Submitted by Taps Coogan on the 16th of March 2020 to The Sounding Line.
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As the Global Financial Crisis reached a crescendo from September through November of 2008, the Fed slashed its benchmark Fed Funds interest rate from 2% to a range of 0% to 0.25%, having already cut it from 5.25% in August of 2007. Simultaneously, the Fed introduced Quantitative Easing (QE) for the first time in the US, surging its balance sheet from roughly $935 billion at the start of September to $2.25 trillion by early December, a $1.325 trillion jump in just barely three months. Together, the rate cutting and money printing (QE) spree during the Financial Crisis represented the biggest policy accommodation that the Fed had ever delivered, by far.
The reason for the historic stimulus was that a bad recession, already a year long, was cascading into the biggest systemic financial crisis since the Great Depression. Excessive debt, over-financialization, and reckless risk management had come home to roost. Lehman Brothers failed in October and, to prevent other failures, taxpayer bailouts were doled out to all of the largest banks and financial institutions in the US.
The Fed’s balance sheet would remain at or below $2.25 billion for the balance of the Financial Crisis and recession, only resuming growth via QE2 and QE3 after the US economy was already in recovery.
Fast Forward to Today
In just the last week, the Fed has cut its benchmark rate from roughly 2.25% to a range of 0% to 0.25%. It has also announced a dizzying expansion of its balance sheet. Beyond the $60 billion-a-month ‘Not-QE’ program that the Fed has been running since mid September, which has already swelled the Fed’s balance sheet by roughly $360 billion, the Fed has formally launched ‘QE5.’ Through this new QE5 program, the Fed will buy “at least” $500 billion of Treasuries and “at least” $200 billion of Mortgage Backed Securities (MBS) over “the coming months.”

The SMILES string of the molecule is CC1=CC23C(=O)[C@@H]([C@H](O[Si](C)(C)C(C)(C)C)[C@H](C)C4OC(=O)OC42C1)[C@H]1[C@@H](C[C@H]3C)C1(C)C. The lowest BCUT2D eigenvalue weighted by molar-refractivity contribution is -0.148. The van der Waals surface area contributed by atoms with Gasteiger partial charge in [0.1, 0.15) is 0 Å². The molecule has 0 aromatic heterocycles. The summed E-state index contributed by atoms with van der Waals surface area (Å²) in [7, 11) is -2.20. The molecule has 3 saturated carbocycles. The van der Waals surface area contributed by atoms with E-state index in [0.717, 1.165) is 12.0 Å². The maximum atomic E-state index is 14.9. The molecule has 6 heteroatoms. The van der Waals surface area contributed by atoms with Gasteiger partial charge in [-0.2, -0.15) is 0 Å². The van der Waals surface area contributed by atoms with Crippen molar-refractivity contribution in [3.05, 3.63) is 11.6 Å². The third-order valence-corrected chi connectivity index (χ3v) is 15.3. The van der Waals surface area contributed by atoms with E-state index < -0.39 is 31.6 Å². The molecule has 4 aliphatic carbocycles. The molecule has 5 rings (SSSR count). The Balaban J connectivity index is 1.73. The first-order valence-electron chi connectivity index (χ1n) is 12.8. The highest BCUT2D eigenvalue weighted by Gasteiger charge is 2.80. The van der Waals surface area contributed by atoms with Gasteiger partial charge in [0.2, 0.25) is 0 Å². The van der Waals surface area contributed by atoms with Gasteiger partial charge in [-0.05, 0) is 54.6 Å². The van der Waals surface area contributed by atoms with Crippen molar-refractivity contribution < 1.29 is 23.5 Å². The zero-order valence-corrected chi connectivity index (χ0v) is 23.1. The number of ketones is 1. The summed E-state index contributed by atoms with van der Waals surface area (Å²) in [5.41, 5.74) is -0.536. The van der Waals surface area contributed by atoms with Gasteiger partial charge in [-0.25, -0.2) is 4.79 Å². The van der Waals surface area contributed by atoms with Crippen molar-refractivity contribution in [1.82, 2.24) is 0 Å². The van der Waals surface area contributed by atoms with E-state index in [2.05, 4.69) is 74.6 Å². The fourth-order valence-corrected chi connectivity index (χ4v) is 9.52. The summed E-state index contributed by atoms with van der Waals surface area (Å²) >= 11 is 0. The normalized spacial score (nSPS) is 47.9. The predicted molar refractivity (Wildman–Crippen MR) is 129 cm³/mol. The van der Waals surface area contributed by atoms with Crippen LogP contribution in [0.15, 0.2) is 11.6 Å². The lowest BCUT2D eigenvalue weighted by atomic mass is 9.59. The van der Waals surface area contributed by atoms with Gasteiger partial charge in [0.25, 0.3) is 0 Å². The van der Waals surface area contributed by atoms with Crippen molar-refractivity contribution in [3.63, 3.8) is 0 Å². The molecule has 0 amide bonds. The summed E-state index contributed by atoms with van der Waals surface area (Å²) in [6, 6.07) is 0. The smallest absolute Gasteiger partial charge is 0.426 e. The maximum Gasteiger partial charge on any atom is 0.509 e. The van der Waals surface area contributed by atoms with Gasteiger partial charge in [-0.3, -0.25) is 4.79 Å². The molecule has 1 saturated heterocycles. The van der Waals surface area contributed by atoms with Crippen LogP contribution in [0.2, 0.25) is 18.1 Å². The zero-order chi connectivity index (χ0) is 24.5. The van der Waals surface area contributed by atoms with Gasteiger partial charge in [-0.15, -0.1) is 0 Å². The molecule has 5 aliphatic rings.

In addition to the “at least” $175 billion overnight repo facility and the “at least” $45 billion two-week repo facility that the Fed has had on offer since since mid September, the Fed offered a $500 billion three-month repo facility on March 13th. It also announced an additional $500 billion three-month repo and $500 billion one-month repo offering every week for a month. That equates to a theoretical maximum $4.5 trillion expansion of the Fed’s balance sheet over the coming month via just these new repo facilities. So far, only $119.5 billion of the offered repos have been taken, but that number will rise as the month progresses. Keep in mind that two weeks ago, the Fed’s entire balance sheet was ‘just’ $4.1 trillion.
Time will tell how much of the Fed’s repo offerings get filled and exactly how fast its balance sheet will grow. However, between its new $700 billion QE program and these repo offerings, it is a safe bet that the pace of money printing will be substantially faster than the $1.325 trillion response to the imminent failure of all of America’s major financial institutions back in 2008.
The actions taken by the Fed during the Global Financial Crisis were taken a year into a deep recession and during the collapse of the entire global financial system. Today’s actions are being taking within weeks of all-time highs in stocks based on the premise that the current outbreak will get worse and that it may cause a financial crisis. While that is entirely possible, perhaps even probable, the Fed has now expended all of its conventional policy tools before we even get into a recession and, at the time of writing, markets are unimpressed. Both the Dow and S&P 500 futures markets are limited down at -5%.
Too bad central banks like the Fed never got around to meaningfully restocking their policy tool chests during the last decade’s record long expansion.
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